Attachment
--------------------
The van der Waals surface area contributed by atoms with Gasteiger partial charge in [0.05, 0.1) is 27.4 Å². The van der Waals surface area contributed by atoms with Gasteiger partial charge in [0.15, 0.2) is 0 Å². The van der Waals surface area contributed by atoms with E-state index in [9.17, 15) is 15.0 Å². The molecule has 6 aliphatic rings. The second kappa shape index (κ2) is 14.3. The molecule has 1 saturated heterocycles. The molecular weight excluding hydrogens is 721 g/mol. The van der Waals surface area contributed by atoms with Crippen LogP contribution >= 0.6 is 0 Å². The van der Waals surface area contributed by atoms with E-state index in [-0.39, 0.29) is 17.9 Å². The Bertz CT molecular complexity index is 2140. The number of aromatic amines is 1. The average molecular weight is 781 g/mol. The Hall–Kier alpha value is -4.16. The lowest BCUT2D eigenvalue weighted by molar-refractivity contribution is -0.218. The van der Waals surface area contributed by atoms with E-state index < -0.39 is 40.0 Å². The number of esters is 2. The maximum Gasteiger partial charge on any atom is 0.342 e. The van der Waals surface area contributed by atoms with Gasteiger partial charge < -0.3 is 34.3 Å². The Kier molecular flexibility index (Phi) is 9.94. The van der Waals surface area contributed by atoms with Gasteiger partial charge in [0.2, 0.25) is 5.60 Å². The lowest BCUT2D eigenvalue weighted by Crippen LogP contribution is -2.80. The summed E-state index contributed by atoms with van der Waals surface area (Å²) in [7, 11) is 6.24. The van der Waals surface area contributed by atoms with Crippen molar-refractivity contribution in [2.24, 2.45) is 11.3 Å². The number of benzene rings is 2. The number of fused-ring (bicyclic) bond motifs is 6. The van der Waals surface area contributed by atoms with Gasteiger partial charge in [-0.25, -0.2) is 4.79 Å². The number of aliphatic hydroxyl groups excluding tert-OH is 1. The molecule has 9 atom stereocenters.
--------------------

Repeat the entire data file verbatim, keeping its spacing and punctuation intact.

The van der Waals surface area contributed by atoms with Gasteiger partial charge in [0.05, 0.1) is 27.4 Å². The van der Waals surface area contributed by atoms with Gasteiger partial charge in [0.15, 0.2) is 0 Å². The van der Waals surface area contributed by atoms with E-state index in [9.17, 15) is 15.0 Å². The molecule has 6 aliphatic rings. The second kappa shape index (κ2) is 14.3. The molecule has 1 saturated heterocycles. The molecular weight excluding hydrogens is 721 g/mol. The van der Waals surface area contributed by atoms with Crippen LogP contribution >= 0.6 is 0 Å². The van der Waals surface area contributed by atoms with E-state index in [-0.39, 0.29) is 17.9 Å². The Bertz CT molecular complexity index is 2140. The number of aromatic amines is 1. The average molecular weight is 781 g/mol. The Hall–Kier alpha value is -4.16. The lowest BCUT2D eigenvalue weighted by molar-refractivity contribution is -0.218. The van der Waals surface area contributed by atoms with E-state index < -0.39 is 40.0 Å². The number of esters is 2. The maximum Gasteiger partial charge on any atom is 0.342 e. The van der Waals surface area contributed by atoms with Gasteiger partial charge < -0.3 is 34.3 Å². The Kier molecular flexibility index (Phi) is 9.94. The van der Waals surface area contributed by atoms with Gasteiger partial charge in [0.2, 0.25) is 5.60 Å². The lowest BCUT2D eigenvalue weighted by Crippen LogP contribution is -2.80. The summed E-state index contributed by atoms with van der Waals surface area (Å²) in [7, 11) is 6.24. The van der Waals surface area contributed by atoms with Crippen molar-refractivity contribution in [2.24, 2.45) is 11.3 Å². The number of benzene rings is 2. The number of fused-ring (bicyclic) bond motifs is 6. The van der Waals surface area contributed by atoms with Gasteiger partial charge in [-0.25, -0.2) is 4.79 Å². The number of aliphatic hydroxyl groups excluding tert-OH is 1. The molecule has 9 atom stereocenters.